Memorial March Held for Victims of Malaysian Airline Flight MH17
by Christina Vosbikian
Western media covered the tragedy of the flight's crash extensively, but coverage has waned as time has passed. The one-year anniversary of the flight's crash brought on a renewed interest in the tragedy.
Photo: Leah Valtin-Erwin
The U.S.-Ukraine Foundation and United Help Ukraine held a memorial march on Friday, July 17, 2015 in Washington, DC, to mark the one-year anniversary of Malaysian Airline Flight MH17's crash in Ukraine .
The march culminated with participants gathering in front of the home of the Russian Ambassador, reading the names of the 298 victims of MH 17's fatal crash, and delivering a written appeal to the Russian authorities to facilitate and not obstruct a full, transparent, and comprehensive investigation into the circumstances surrounding the downing of MH17.
Along with the appeal, participants left sunflowers, a poster with the flight victims' pictures, and flags from victims' countries at the ambassador's residence. Police, after receiving complaints from inside the residence, asked participants to remove the items from the residence's gate and later even from the sidewalk outside of the gate.
The march began at Lafayette Square, where participants gathered before proceeding to the official residence of the Russian Ambassador at 1125 16th Street, NW, Washington, DC.
Photo: Rico Hayes
In Lafayette Square, the crowd of marchers grew gradually as people discussed the tragedy and prepared for the procession of a few blocks from the square to the residence. The crowd of participants was initially made up of the members of the U.S.-Ukraine Foundation but swelled to include about 70 people, mostly Ukrainians but also individuals of other Eastern European, German, and even Australian backgrounds.
A sign reading "Justice for Victims of MH17" served as a center point for the crowd, which was peppered with Ukrainian flags, flags from the home countries of the flight's victims , and sunflowers.
Even DC tourists who had come to see the White House were intrigued by the growing crowd and asked questions. Juliana Hale and her daughter, who were visiting from New Hampshire,were among those who stopped to learn more about the memorial's purpose. They had heard about the conflict in Ukraine and the crash of flight MH17, but were just learning that there had yet to be a conclusive investigation about what had happened to cause the plane to crash.
The crowd was buzzing as participants discussed not only the fallout of the crash but also the current happenings in Ukraine. Members of the press, including Reporters from Voice of America, Russian Times, and 1+1, gathered alongside the marchers to film the event.
Photo: Tetyana Neeley
Olesia Dudar, a member of the Ukrainian activist organization Razom who was in Ukraine during the first days of Euromaidan said she heard about the Memorial on Facebook. "I love my country and that's my motivation for being here today," Dudar said. "People stopped talking about it [the crash]and I hope it [this memorial march] will remind them what happened."
Photo: Vlad Zemlemir
Kristina Boichuk of Washington, DC (and a former USUF intern) also heard about the memorial from Facebook. She hoped that the Memorial march would help inspire a push to find out the truth about what happened to MH17. "The truth needs to be recognized and there needs to be some kind of memorial for the victims," she said.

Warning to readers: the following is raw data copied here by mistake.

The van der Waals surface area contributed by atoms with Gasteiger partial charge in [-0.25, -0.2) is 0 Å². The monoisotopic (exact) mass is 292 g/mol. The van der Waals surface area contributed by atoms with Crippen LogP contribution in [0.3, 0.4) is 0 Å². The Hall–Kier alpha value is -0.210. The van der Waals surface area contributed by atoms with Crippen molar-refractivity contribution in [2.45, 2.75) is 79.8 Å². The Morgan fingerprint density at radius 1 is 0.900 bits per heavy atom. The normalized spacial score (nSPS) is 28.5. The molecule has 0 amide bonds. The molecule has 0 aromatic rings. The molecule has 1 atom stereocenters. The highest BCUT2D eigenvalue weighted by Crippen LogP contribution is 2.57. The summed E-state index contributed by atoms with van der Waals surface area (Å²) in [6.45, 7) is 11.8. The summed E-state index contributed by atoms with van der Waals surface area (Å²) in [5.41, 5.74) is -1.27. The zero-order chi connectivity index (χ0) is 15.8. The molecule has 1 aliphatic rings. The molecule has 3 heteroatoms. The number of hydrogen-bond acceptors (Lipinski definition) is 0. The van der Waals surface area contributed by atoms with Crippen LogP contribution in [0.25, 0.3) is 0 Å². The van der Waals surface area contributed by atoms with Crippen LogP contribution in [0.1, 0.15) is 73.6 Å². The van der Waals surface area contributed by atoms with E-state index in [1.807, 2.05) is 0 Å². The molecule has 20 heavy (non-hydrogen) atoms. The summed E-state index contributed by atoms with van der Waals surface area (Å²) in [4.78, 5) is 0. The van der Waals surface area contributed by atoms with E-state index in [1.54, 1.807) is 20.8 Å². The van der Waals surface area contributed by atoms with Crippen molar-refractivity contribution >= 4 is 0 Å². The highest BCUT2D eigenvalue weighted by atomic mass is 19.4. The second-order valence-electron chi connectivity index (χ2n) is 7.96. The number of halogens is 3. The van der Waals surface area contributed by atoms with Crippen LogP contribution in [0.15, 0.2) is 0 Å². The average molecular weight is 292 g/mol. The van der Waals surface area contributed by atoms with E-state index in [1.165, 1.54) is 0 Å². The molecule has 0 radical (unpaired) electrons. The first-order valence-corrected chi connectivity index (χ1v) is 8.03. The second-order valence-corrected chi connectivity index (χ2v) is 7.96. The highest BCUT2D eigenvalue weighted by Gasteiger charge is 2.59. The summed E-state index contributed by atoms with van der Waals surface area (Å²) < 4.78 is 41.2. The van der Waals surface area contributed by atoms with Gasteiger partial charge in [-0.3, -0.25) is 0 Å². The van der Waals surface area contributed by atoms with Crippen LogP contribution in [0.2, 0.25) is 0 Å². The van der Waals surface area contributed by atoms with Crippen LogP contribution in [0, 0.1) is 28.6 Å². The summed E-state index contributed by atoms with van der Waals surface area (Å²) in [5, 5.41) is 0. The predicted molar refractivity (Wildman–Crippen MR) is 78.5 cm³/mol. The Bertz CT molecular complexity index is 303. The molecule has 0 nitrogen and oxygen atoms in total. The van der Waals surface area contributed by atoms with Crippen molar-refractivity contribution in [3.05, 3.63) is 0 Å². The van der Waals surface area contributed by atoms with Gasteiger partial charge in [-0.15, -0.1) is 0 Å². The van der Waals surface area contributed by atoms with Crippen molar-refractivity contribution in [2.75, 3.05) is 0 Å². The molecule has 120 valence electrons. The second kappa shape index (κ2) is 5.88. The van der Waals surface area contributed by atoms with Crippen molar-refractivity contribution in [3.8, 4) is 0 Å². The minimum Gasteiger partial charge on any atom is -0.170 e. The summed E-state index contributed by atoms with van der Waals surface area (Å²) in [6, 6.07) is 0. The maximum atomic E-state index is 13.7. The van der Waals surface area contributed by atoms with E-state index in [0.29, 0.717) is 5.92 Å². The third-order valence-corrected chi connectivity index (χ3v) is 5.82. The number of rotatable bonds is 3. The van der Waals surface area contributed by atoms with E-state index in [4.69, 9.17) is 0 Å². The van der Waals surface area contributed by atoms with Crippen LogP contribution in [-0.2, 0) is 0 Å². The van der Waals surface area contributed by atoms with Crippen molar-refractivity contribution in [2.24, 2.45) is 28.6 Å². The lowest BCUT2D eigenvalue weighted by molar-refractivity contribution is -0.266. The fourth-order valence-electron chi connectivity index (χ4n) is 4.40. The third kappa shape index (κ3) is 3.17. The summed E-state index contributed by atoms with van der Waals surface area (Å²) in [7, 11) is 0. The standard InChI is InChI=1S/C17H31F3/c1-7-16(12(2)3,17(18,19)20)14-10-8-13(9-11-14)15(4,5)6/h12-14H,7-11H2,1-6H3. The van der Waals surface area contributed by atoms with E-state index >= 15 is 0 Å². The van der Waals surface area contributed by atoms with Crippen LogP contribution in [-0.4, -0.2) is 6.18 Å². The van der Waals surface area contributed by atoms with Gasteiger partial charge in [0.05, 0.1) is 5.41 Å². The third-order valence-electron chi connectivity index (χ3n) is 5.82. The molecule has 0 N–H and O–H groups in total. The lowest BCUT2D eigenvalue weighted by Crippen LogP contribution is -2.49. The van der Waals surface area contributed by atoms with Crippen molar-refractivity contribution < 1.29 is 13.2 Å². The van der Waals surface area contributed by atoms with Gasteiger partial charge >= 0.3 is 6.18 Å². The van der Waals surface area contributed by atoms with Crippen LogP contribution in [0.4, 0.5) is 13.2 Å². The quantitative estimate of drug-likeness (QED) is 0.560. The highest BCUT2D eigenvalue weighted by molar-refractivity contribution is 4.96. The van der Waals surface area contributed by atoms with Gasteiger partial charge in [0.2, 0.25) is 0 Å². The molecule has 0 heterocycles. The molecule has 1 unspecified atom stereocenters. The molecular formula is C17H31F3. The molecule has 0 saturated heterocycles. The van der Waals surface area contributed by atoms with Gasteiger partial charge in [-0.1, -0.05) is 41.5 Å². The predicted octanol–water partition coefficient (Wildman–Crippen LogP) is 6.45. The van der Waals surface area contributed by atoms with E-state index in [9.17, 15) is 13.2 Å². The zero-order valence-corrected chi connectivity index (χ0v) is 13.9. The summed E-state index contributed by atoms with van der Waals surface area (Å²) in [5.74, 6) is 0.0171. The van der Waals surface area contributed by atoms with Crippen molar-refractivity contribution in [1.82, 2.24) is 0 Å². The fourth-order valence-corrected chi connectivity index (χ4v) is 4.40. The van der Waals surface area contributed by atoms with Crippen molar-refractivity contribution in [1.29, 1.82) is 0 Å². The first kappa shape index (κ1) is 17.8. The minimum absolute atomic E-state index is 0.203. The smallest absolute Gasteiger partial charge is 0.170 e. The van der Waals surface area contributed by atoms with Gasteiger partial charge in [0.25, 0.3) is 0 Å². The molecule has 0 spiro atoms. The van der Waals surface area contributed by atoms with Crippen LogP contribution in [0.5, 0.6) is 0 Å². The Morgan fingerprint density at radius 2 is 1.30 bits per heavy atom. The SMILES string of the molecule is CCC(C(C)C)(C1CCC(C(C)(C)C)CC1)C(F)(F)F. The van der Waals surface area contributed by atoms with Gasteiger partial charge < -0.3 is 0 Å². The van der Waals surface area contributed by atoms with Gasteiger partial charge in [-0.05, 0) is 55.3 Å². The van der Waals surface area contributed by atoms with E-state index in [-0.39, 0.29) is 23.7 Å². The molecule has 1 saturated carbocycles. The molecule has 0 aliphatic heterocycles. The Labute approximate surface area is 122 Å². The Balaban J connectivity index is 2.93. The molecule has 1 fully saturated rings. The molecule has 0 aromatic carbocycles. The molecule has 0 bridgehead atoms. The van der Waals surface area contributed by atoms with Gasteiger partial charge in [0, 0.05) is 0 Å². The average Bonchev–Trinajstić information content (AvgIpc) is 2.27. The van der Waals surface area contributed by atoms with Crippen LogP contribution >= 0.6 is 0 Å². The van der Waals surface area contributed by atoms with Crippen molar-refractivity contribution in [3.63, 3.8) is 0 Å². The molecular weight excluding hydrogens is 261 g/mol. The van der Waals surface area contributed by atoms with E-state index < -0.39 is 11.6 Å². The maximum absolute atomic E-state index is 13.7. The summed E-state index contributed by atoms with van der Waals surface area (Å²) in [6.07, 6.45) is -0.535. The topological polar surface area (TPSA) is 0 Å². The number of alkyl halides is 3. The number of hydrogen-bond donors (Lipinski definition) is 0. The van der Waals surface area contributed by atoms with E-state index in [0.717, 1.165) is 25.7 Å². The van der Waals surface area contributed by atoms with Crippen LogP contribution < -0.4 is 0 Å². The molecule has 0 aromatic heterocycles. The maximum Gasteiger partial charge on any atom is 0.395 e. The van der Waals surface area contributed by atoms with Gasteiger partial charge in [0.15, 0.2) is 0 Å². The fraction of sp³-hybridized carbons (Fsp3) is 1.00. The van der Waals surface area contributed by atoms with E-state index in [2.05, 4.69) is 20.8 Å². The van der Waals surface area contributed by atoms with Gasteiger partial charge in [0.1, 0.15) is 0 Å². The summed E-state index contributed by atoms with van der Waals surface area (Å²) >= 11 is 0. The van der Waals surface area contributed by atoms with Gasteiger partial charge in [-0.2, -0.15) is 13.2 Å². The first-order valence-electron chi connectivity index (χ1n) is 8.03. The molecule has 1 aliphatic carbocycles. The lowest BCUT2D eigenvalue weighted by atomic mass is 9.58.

Chad Nagle, who is of Polish heritage, subscribes to the U.S.-Ukraine Foundation's newsletter. He said that, after having spent time in Ukraine in the past, he regrets the war and dismemberment that is happening in the country and wanted to come to the memorial march to show solidarity with Ukraine. "When MH17 happened, I remember it distinctly and I knew then that it had been done by the rebels," he said.
Photo: Rico Hayes
"It's good to bring attention to this issue and to say that we have not forgotten a year later. It's people's lives. People died from many different countries. It's a big tragedy and somebody should be held responsible for it," said Tetyana Zelenska, who is working with the Foundation on a project concerning Ukraine's labor market.
After John Kun of the U.S.-Ukraine Foundation thanked the crowd for coming and introduced the march, marchers holding the banner demanding "Justice for Victims of MH17," a garland of sunflowers, and a Ukrainian flag began to lead the rest of the crowd in a solemn procession to the Russian ambassador's residence. Music played in the background as marchers chanted "Remember MH17" and "Justice for the 298 Victims."
A letter from the U.S.-Ukraine Foundation asking participants to bring sunflowers to the march referenced another article that had been published earlier this week by Sydney Herald correspondent Paul McGeough and photographer Kate Geraghty. The correspon-dents distributed sunflower seeds from the MH17 crash site in war-torn eastern Ukraine to the families and friends of crash victims showing how tender shoots of sunflowers can represent "Proof of life." The letter also noted that a famous Dutch painter had painted a sunflower and given a painting to the each of the families of the victims.
Photo: Vlad Zemlemir
Indeed, in DC and abroad, the sunflower became a symbol of solidarity with the international community of mourners for the flight's victims as members of the international community took the time to honor the one-year anniversary of the tragic loss of life aboard Malaysian Airline Flight MH17.
While most international audiences have identified the Russian or Russian-backed troops as being responsible for Malaysian Airline Flight MH17's devastating crash, Russian authorities continue to deny all accusations.
Photo: Tetyana Neely
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